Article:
"Wrestling with the Devil", by Lex Luger

Hulk Hogan
Andre the Giant
Jimmy Superfly Snuka
The Nature Boy Rick Flair
Ole and Arn Anderson
Junk Yard Dog

If those names are familiar to you and strike a memorable chord with you, then this book may very well be for you.  I grew up watching WCW, WWF, and NWA on Saturdays after my paper route.  I watched the cartoon and even bought some of the large, rubber action figures.  I had my favorites and I anticipated the cage matches.

But there was one wrestler who was at the top of my list of favorites – and I do not say this because I received the book.  Instead, I requested the book BECAUSE he was my favorite. 

Lex Luger!

Just the name brings back fond memories.  I remember the black trunks and boots.  I remember looking at his physique, which was my early introduction to the world of chiseled physiques.  I all-around enjoyed watching him.

And I thoroughly enjoyed reading his book.  Born Lawrence Pfohl, Lex Luger broke into the professional wrestling scene as a top performer.  But his path to success was fraught with pitfalls, most of them self-made.  Lex was an athlete who had the potential to have a successful NFL career, but it would never be.  He virtually ruined his chances as a trouble-making college athlete, and that path directed him toward professional wrestling.

But it wasn’t until his wrestling career took off that Lex’s lifestyle caught up with him.  Sinking in a world of drugs, alcohol, women, and money, it’s what God used to capture his attention.  Finally.

While serving time in jail, Lex met a chaplain.  At first, Lex only used the chaplain to get out of his cell for a while.  But after a while, he began to grow on Lex.  After Lex’s release from jail, the pastor pursued Lex without badgering him about Jesus Christ.  Finally, one day Lex began asking questions, and that’s when the floodgates opened!

Today, Lex Luger – Lawrence Pfohl – is a follower of Jesus Christ, telling his inspirational story to others who find themselves struggling with handicaps and addictions.  “Wrestling with the Devil” is inspirational in the fitness realm, but is even more inspirational in the missional realm.  It raised important questions in my own mind, like:\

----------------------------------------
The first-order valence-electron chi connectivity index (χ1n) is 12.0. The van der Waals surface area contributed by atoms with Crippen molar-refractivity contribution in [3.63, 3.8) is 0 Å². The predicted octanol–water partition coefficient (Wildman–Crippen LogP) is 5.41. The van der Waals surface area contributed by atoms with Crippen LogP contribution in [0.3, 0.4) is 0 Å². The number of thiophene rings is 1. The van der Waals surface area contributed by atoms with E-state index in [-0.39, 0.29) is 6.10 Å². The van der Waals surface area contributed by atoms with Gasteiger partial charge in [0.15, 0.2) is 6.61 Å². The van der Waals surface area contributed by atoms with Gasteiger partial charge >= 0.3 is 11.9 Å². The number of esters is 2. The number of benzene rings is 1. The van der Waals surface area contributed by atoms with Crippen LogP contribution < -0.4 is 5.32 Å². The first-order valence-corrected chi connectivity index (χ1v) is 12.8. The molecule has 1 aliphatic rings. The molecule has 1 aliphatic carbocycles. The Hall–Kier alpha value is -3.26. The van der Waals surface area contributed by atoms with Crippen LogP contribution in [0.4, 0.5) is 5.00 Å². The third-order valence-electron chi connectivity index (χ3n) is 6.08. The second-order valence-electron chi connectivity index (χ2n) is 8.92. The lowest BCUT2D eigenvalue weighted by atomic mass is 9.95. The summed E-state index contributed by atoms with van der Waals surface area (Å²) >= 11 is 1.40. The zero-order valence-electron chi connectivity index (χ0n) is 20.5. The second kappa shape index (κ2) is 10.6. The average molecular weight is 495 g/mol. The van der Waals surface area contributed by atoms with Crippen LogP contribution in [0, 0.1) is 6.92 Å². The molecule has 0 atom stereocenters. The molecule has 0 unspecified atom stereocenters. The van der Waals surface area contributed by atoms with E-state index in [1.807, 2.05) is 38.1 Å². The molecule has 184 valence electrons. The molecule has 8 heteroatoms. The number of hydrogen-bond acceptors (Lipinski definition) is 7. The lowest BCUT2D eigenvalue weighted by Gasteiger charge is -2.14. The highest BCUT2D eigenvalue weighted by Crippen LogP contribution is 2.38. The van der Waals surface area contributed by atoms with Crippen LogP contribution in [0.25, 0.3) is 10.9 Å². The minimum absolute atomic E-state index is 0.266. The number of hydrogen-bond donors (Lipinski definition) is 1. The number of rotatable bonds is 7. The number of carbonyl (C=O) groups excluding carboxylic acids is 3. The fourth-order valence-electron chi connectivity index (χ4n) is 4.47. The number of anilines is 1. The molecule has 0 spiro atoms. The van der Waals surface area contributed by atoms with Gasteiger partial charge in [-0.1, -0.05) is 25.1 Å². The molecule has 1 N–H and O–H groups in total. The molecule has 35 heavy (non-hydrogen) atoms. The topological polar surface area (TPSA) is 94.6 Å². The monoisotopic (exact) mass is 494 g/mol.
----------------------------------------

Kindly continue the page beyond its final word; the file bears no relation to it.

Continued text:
- Do I befriend people for right reasons, introducing them to Jesus along the way?  Or do I evangelize “drive-by” style?
- Am I committed to make lasting life changes, and inspire others to do so as well?
- Could I love a person out of their addictions, even if I was mistreated or “used” in the process?
-  Do I have my priorities in order, or do temporal things occupy my commitments?
Rating: I loved this book.  I was inspired in areas of physical fitness, evangelism, and personal growth.  This title captured all three elements very well.  Kudos to Lawrence "Lex" on this one, and thank you, Lex, for letting me peek into your world.
Disclaimer: I received this book free of charge from Tyndale House Publishing (Blogging for Books) in exchange for my unbiased review of it.  I was not promised rewards or threatened in any way to provide a positive review.
Contest:  So, you really DID stick around to read to the end of the review.  Here's the bonus.  Do you want a free book?  Were you a fan of Lex Luger?  Do you know someone who was?  Maybe you're interested in physical fitness, or even creative ways to reach out to others in need.  If so, I have a coupon for one FREE copy to give away!  There are no strings attached, no gimmicks, nothing.  Just straight-shooting.  Simply leave a thoughtful comment or insight on this review, and I will pick the most interesting/inspiring, etc. and send you the coupon in the mail, courtesy of Tyndale House Publishers.  I will announce the winner and then make mailing arrangements from there.


  1. Hello Mike,

    Just a "drive by" :) to say that any kind of talking about Jesus (even drive by's) can be used by the Lord. If one can keep a relationship going with someone that we talk with about Jesus, all the better, but we never know what effect a comment to a person we may never see again can have on that person's life. God can use even a few loaves and couple of fishes to feed a multitude, eh? ;)

    1. Susan, that is indeed true! Thank you for that nugget of wisdom. Greg Koukl calls these short conversations "putting a pebble in someone's shoe". In other words, it may be "drive by" or it may be a simple comment, but like a pebble in a shoe may be small, they are difficult to ignore.

      Once again, thank you!

    2. Hi Mike,

      I would be interested in the free book offer....but I don't want to put my mailing address "out there" ... plus I will be moving in the next couple of months so my life is a little bit of chaos right now (appreciate prayers for my sanity please and thank you)

      Thank you for visiting my little blog :)